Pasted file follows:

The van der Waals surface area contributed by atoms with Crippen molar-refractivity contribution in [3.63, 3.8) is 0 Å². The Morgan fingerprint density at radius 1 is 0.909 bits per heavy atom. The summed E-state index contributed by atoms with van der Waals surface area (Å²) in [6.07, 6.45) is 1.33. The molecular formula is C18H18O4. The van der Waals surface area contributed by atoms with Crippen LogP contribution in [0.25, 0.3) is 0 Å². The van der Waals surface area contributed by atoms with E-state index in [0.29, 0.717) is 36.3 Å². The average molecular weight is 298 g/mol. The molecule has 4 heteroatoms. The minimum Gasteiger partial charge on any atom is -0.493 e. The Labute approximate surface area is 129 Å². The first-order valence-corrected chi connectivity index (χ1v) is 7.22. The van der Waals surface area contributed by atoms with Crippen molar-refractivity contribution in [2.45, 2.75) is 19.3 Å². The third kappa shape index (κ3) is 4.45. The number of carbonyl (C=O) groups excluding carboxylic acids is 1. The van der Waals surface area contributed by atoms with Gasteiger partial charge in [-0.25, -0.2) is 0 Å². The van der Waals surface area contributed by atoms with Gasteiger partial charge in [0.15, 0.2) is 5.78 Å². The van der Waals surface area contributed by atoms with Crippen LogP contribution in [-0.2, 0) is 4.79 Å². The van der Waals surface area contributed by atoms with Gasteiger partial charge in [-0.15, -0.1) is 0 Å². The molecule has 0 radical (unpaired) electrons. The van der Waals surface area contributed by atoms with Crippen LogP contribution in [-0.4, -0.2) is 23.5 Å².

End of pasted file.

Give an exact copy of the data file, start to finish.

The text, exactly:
The van der Waals surface area contributed by atoms with Crippen molar-refractivity contribution in [3.63, 3.8) is 0 Å². The Morgan fingerprint density at radius 1 is 0.909 bits per heavy atom. The summed E-state index contributed by atoms with van der Waals surface area (Å²) in [6.07, 6.45) is 1.33. The molecular formula is C18H18O4. The van der Waals surface area contributed by atoms with Crippen LogP contribution in [0.25, 0.3) is 0 Å². The van der Waals surface area contributed by atoms with E-state index in [0.29, 0.717) is 36.3 Å². The average molecular weight is 298 g/mol. The molecule has 4 heteroatoms. The minimum Gasteiger partial charge on any atom is -0.493 e. The Labute approximate surface area is 129 Å². The first-order valence-corrected chi connectivity index (χ1v) is 7.22. The van der Waals surface area contributed by atoms with Crippen molar-refractivity contribution in [2.45, 2.75) is 19.3 Å². The third kappa shape index (κ3) is 4.45. The number of carbonyl (C=O) groups excluding carboxylic acids is 1. The van der Waals surface area contributed by atoms with Gasteiger partial charge in [-0.25, -0.2) is 0 Å². The van der Waals surface area contributed by atoms with Gasteiger partial charge in [0.15, 0.2) is 5.78 Å². The van der Waals surface area contributed by atoms with Crippen LogP contribution in [-0.2, 0) is 4.79 Å². The van der Waals surface area contributed by atoms with Gasteiger partial charge in [-0.15, -0.1) is 0 Å². The molecule has 0 radical (unpaired) electrons. The van der Waals surface area contributed by atoms with Crippen LogP contribution in [-0.4, -0.2) is 23.5 Å².